“My confidence is unshaken that we have taken all the precautions which legislation can prudently take against a recurrence of a pecuniary crisis,” he wrote in a letter. “It may occur in spite of our precautions; and if it does and if it be necessary to assume a grave responsibility, I dare say men will be found willing to assume such a responsibility.”
In Europe, it is high time for such men, or women, to be found.

Wednesday, November 23, 2011

How Occupy stopped the supercommittee by Dean Baker
 
via DeLong twitterstorm:
drgrist David Roberts Newt looks like he is disgusted at having to share a planet with all these other human beings. He is a being of Pure Thought, dammit! 1 minute ago Retweeted by delong
ryanavent Ryan Avent "Going off gold isn't a practical option for the Fed right now. Too much policy uncertainty involved." #1930s #ngdp 5 hours ago Retweeted by delong
RBReich Robert Reich WH hoping Gingrich gets nomination because he's out of his mind. But what happens if he actually wins? 22 hours ago Retweeted by delong
commiegirl1 Rebecca Schoenkopf @ Yes, but the other 17 percent are all on my fb feed. // @delong MT @EricBoehlert Straw man? @NYMag 83% libs support Obama.
If Gingrich won, I would try to find a way back to my own timeline.
Via Krugman,  Andrew Haldane, the executive director for financial stability at the Bank of England, says
In fact, high pre-crisis returns to banking had a much more mundane explanation. They reflected simply increased risk-taking across the sector. This was not an outward shift in the portfolio possibility set of finance. Instead, it was a traverse up the high-wire of risk and return. This hire-wire act involved, on the asset side, rapid credit expansion, often through the development of poorly understood financial instruments. On the liability side, this ballooning balance sheet was financed using risky leverage, often at short maturities.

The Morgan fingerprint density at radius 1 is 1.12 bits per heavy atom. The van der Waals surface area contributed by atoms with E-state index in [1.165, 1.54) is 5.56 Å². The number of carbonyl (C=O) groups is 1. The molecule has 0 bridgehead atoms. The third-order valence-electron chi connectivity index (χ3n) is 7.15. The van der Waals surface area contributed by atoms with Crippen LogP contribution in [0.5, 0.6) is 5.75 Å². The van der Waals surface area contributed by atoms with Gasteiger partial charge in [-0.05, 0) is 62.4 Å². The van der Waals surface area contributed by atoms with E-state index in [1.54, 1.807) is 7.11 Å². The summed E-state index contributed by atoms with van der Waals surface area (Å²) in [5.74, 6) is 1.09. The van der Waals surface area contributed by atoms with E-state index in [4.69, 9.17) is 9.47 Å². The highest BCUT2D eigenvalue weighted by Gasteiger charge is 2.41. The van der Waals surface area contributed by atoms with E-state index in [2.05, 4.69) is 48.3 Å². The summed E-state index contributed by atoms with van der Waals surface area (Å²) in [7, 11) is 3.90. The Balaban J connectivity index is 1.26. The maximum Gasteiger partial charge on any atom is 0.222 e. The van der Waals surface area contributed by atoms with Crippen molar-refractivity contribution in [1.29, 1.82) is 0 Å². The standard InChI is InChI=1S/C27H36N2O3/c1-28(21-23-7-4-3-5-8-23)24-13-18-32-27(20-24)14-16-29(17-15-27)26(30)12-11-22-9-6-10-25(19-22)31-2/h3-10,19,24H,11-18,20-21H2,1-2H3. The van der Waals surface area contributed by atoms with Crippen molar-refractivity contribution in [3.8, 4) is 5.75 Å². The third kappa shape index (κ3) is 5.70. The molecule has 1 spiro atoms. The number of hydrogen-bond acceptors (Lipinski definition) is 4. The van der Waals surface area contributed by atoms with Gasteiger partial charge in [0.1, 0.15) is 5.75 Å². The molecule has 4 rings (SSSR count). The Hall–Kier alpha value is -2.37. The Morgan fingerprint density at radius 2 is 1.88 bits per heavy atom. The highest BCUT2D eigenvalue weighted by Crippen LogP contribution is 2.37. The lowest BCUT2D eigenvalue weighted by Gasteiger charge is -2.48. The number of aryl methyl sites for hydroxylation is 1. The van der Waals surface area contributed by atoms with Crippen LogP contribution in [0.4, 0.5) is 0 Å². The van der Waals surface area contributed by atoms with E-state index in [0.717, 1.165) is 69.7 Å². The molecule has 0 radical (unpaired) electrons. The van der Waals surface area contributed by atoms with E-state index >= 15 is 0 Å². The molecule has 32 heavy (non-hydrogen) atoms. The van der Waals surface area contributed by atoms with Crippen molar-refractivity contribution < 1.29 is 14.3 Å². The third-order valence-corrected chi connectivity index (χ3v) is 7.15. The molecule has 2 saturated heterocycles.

In what sense is increased risk-taking by banks a value-added service for the economy at large? In short, it is not.
Many people say that the problem of the 2000s was an easing of credit. How much of that was the increase of risk and leverage, that is, credit created by the private market? It also created a boom and housing bubble.

Better regulation could have forestalled this "easing." How about Greenspan raising rates? But he had lowered rates to prevent a double-dip.

Did the "easing" help create the savings or banking glut?
The Austerity Play: Euronomics of Speculative Attacks by DeLong

Black Wednesday

George Soros

European Exchange Rate Mechansim
 
Pepper-spray cop works his way through art history By Maura Judkis

Pepper Spraying Cop tumblr

Lt. Pike may be our 2012 Joe the Plumber.
When Did Liberals Become so Unreasonable by Jonathan Chait

(via Yglesias)
Revised GDP figures offer hope for final three months of 2011 by Neil Irwin

The revision, however, stemmed from businesses running down their inventories by $8.5 billion, which means that the nation’s factories may need to ramp up output to meet demand for their products. Revised figures for final sales, which reflect growth excluding inventory fluctuations, remained the same as originally estimated.

Fed plans second stress test for big banks by Neil Irwin


Taking No New Action, Fed Hopes for More Policy Mileage From Clearer Communication by Binyamin Appelbaum

The minutes from the Nov. 1-2 meeting were released.
While the economy remains weak and more than 25 million Americans cannot find full-time work, the Fed has taken only small steps to stimulate the economy since June. And the minutes — actually an extended description of its Nov. 1-2 meeting rather than a transcript — make clear that a broad majority of the 10 voting members of the committee does not support more drastic action at the present time.
Emphasis added.
“Participants generally agreed that, even with the positive news received over the intermeeting period, the most probable outcome was a moderate pace of economic growth over the medium run with only a gradual decline in the unemployment rate,” the minutes say.